Under democracy in ancient Greece, only free adult Greek males were enfranchised as full citizens. Women, foreigners, children and slaves were not full citizens; they could not vote or hold public office, and they had to have adult males act as guardians of their property and other interests. A man who was made atimos, literally meaning without honour or value, was likewise disenfranchised and disempowered, making him unable to carry out the political functions of a citizen. He could not attend assembly meetings, serve as a juror in Heliaia or bring actions before the courts.
Being barred from assembly would effectively end a citizen's political ambition. Not being able to use the courts to defend oneself against enemies could be socially crippling. It also meant the loss of the small income that jury service and attendance at the assembly provided, which could be significant for poor people unable to work.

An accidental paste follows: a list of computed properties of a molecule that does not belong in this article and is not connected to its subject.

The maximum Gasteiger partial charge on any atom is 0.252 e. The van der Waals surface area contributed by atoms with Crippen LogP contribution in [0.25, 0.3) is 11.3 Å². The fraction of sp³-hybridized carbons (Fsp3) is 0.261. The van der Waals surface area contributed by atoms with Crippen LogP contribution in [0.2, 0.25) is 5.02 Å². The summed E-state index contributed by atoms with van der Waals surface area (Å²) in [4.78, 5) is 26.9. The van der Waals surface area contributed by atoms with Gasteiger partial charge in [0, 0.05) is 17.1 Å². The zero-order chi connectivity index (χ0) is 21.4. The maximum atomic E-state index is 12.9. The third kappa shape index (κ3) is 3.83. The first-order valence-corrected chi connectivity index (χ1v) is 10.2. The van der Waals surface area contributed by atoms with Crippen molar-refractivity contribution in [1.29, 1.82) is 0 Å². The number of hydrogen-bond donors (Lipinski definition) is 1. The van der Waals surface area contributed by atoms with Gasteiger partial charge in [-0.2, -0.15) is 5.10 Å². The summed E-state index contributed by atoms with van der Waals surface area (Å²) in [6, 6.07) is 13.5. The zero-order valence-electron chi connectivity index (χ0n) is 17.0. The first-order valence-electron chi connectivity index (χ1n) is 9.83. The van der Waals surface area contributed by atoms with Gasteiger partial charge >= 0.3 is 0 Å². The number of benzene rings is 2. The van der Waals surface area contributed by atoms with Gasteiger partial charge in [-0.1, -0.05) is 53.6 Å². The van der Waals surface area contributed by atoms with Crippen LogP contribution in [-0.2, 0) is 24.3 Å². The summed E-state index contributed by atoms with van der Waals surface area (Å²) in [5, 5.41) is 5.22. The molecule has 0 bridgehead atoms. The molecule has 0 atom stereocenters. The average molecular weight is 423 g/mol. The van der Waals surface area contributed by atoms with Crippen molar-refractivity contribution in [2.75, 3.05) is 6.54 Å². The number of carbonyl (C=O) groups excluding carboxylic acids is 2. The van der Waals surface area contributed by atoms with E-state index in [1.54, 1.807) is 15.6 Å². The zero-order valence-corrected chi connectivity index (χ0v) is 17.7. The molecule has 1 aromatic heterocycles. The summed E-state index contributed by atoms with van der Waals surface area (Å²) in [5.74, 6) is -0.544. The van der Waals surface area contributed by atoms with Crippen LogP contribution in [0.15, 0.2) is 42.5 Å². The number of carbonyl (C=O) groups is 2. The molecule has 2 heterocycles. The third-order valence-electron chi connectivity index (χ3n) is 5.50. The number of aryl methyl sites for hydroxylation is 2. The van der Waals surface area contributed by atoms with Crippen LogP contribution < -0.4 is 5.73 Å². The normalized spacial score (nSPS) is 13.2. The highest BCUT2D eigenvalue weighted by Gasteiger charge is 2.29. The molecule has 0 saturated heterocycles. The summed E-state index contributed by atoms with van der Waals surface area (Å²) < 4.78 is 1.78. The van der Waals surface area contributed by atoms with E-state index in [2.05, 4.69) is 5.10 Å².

Atimia could be inflicted as a penalty by the courts for crimes such as bribery, embezzlement, false witness, and breach of duty as a public officer. A temporary form of atimia was automatically imposed if a debt to the state was unpaid after a certain time, for instance if someone was unable to pay a fine. There was no upper limit on the fines courts could impose and they could well be larger than a person's entire estate. Just as this debt was inheritable, so was the status.
Failure to abide by atimia was seen as an attack on the power of the people, represented by the courts that had imposed it. Failing to comply with atimia could lead to the death penalty.
- Democracy in the Age of Demosthenes, Mogens Hansen (Oxford 1991)